As a parent, you certainly want to do what you can for your children. Of course, as you face personal struggles of your own, you may worry how particular issues could impact your ability to spend time with your children. For instance, if you have a drug or alcohol abuse problem, you may have legitimate concerns when it comes to how those issues will affect child custody arrangements.
If you currently face divorce proceedings, you may fear that your soon-to-be ex-spouse will make claims of drug or alcohol abuse against you. These claims could have serious impacts, and if evidence exists that support these claims, you could find yourself facing drug testing. Additionally, you may fear what the results could mean for the time you have to spend with your kids.
Types of testing
If the court believes that testing for drugs or alcohol needs to occur, you could potentially go through different types of tests. Some of the most common types of tests include:
- Urine screenings -- These tests can often detect the most recent use of drugs or alcohol. However, after a certain period of time, this method may not have a substantial amount of reliability as drugs or alcohol leaves the system.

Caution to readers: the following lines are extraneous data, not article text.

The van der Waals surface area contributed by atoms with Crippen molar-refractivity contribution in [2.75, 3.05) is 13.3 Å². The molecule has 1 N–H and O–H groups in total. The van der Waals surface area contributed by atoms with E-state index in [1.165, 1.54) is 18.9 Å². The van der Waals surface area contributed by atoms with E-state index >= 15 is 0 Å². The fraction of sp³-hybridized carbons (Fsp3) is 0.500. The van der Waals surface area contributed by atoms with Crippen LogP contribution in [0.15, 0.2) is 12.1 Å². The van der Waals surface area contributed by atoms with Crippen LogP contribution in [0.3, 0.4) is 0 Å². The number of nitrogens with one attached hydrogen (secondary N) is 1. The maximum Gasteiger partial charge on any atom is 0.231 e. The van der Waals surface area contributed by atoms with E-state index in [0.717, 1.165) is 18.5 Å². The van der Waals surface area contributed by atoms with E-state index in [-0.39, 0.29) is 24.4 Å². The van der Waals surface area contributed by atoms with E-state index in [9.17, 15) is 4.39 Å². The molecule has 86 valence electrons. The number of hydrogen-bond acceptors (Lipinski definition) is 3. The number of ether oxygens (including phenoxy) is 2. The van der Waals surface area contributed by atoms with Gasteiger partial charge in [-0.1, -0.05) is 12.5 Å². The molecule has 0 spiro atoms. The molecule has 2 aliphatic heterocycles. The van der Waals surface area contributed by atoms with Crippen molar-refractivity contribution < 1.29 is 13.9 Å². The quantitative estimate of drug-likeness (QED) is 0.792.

- Hair testing -- This process involves an examination of your hair to detect drug or alcohol use. Using body hair can often provide a longer period of detection than that of head hair. However, this method cannot detect drug or alcohol use within two weeks before taking the sample.
- Nail testing -- Fingernails and toenails could also go under scrutiny for this type of testing. This method can provide an extended length of time for detection as a toenail test could potentially give results for up to one year prior to collection. However, it cannot show usage within two weeks prior to collection.
Blood and breath tests also often come into use when courts require individuals to go under drug or alcohol testing.
If you do undergo drug or alcohol testing and the results give cause for concern, the court may rule against you when it comes to custody decisions. This type of outcome may seem devastating to you. Luckily, you do have legal options for dealing with such a scenario.
As with any family law situation, you have the right to obtain legal representation and fight for the outcomes you desire. If custody results do not work in your favor due to drug or alcohol test results, you may still have options for going through rehabilitation and possibly seeking custody modifications later.